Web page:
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Sandra Ferguson

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Creative Writing -- Spilling Colors on the Page
by Sandra Ferguson   
Not "rated" by the Author.
Last edited: Thursday, September 17, 2009
Posted: Thursday, September 17, 2009

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Descriptions are a must for good writing. Vivid, bold, and majestic: the written description should blaze across the page. Writers must seize each opportunity to brush vibrant, sensory-recognition colors into their work. Learn how to spill the Crayons on page to perfectly tint writing.

The first box of Crayons was released in 1903 and sold for a nickel a box. All right, cool trivia tidbit, but is that all? Originally, only eight (8) colors were in the box: red, orange, yellow, green, blue, violet, brown, and black – limited, even dull by current standards and certainly not enough to enhance the reading experience for today’s visually-bombarded reader. Colors have blossomed and bloomed in the past one-hundred years, and writers, just as Crayola did, need to expand their ‘color’ vocabulary.


Crayola has utilized buyer’s input to add, eliminate and re-invent color choices. Prussian Blue gave way to Midnight Blue in the 50s. Flesh became Peach during the Civil Rights movement in the 60s. Even Indian Red changed to today’s version of Chestnut. Each of these colors is a part of history and brings images to mind.


What about these colors?

Cotton Candy

Deep Sea Blue

Purple Heart

Fire-engine Red


Head-light White

Sunshine Yellow


Is there a heartbeat-flash memory? A lightning-strike of recognition? How many have never eaten Cotton Candy? Or at least been to a fair or a carnival and seen the sticky stuff? Word of caution:  if the creative writing is destined for heavy distribution in overseas markets, not all of these words will apply. For most readers, however, Cotton Candy is universal and provides instant color association. Even in a 95,000-word work of fiction, no writer wants to spend ten words to produce color recognition, when one or two will do. Consider options when detailing shades. Use personal references to deepen the shades when completing creative essays, persuasive and narrative writing, short stories and novel fiction, even articles. Each of the above images belongs to my background. Writers should reflect on their own personal history to bring vibrancy and uniqueness to their color list.


Still grappling with sensory perception to dramatize better writing? Here are a few more examples to get started (the last listing in each line belongs in my Crayola box):


Purple: plum, violet, lavender, lilac, Purple Mountain Majesty


Pink: orchid, fuchsia, shrimp, carnation, rose, blush, salmon, Wild Strawberry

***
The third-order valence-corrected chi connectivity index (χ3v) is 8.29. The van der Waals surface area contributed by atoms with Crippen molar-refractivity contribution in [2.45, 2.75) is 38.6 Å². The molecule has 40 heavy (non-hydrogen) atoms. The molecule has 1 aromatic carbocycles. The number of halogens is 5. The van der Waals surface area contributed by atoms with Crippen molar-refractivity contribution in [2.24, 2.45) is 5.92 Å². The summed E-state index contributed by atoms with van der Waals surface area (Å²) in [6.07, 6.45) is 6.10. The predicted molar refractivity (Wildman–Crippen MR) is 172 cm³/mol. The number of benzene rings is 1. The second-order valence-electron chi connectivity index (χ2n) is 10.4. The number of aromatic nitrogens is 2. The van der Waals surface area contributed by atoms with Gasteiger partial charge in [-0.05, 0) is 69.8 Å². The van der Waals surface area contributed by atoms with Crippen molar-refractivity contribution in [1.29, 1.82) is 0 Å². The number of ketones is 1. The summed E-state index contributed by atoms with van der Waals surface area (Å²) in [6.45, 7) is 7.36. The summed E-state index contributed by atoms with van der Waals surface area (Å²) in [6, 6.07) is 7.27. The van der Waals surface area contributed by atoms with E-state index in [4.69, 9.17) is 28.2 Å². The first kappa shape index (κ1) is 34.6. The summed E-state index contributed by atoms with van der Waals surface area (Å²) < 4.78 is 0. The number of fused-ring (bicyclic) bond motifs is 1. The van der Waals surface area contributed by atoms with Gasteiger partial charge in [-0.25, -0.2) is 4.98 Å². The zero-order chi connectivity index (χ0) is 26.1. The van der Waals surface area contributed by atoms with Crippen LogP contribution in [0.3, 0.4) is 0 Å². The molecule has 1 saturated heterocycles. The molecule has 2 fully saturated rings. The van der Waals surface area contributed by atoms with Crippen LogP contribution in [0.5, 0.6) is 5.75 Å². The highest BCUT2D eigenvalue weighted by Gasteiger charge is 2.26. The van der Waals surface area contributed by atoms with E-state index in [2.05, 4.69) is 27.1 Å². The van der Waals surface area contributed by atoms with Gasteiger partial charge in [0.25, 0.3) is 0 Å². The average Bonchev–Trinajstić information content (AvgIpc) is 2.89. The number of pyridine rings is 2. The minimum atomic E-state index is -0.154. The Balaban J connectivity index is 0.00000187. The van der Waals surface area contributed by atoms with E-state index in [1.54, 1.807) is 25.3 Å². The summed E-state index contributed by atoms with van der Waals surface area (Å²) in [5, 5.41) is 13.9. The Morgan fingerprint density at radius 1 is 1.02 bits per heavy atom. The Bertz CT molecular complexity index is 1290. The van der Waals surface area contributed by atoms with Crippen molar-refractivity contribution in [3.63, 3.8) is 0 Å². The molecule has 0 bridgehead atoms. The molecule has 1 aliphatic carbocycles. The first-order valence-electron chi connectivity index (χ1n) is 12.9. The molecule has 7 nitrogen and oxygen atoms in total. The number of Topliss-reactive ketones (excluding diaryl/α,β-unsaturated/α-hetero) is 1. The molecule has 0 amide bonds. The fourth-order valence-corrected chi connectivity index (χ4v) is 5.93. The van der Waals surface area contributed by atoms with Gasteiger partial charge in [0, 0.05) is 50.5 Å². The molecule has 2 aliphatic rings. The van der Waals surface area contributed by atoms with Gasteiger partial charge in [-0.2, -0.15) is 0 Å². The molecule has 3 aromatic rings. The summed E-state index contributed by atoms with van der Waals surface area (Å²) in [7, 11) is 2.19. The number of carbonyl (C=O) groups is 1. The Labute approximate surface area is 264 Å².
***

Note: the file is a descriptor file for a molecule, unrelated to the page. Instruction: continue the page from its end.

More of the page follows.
Gray: steel, slate, iron, dove, metallic, silver, Timberwolf


Blue: sky, aqua, Bluebonnet, navy, periwinkle, Denim


Green: lime, sea-green, kiwi, celery, emerald, grass, avocado, leaf, Granny Smith Apple


Yellow: sunshine, lemon, banana, mustard, dandelion, SunGlow


Red: crimson, blood, Christmas Red, auburn, scarlet, apple, terra cotta, Brick Red


Black: coal, ebony, asphalt, midnight, tar, ink, onyx, Outer Space


Here are a few extras thrown in:

Ghost, talc, straw, carrot, sienna, blueberry, blackberry, ocean, aqua, ruby, topaz, school-house red, fire-engine red, cinnamon, sand, clay. Be careful with ‘clay’. If you live in parts of west Texas, the color would be red clay (and dust – just ask a west Texan); if you live in north to east Texas, it would be the notorious black clay that dries to the durability of cement; if dealing with modeling or sculpting clay, the color would be slate gray.


Are you getting the point that many tangible items come with inherent color recognition? By employing this simple writing tip, any writer can immediately strengthen the reader’s enjoyment. Loss, sadness, joy, anger, and even love are images and emotions that can be enhanced by selecting the right color word. Purchase a box (super-sized) of Crayons, or an enlarged color wheel. Walk through the nearest market, the winery, the flower garden. Color descriptions will spring to mind. Spend a few moments reliving the past and thinking of shades that not only produce emotions, but bring back clear memories. Make a list of the combined efforts and keep it by the computer. Readers trust a writer to provide the most vivid journey into the world of make-believe possible. By choosing the right color word, writers can paint brilliantly hued words across the page and deepen any reader’s experience.


So spill the Crayons on the page, and color your writing!




Web Site: Romance With A Texas Twist

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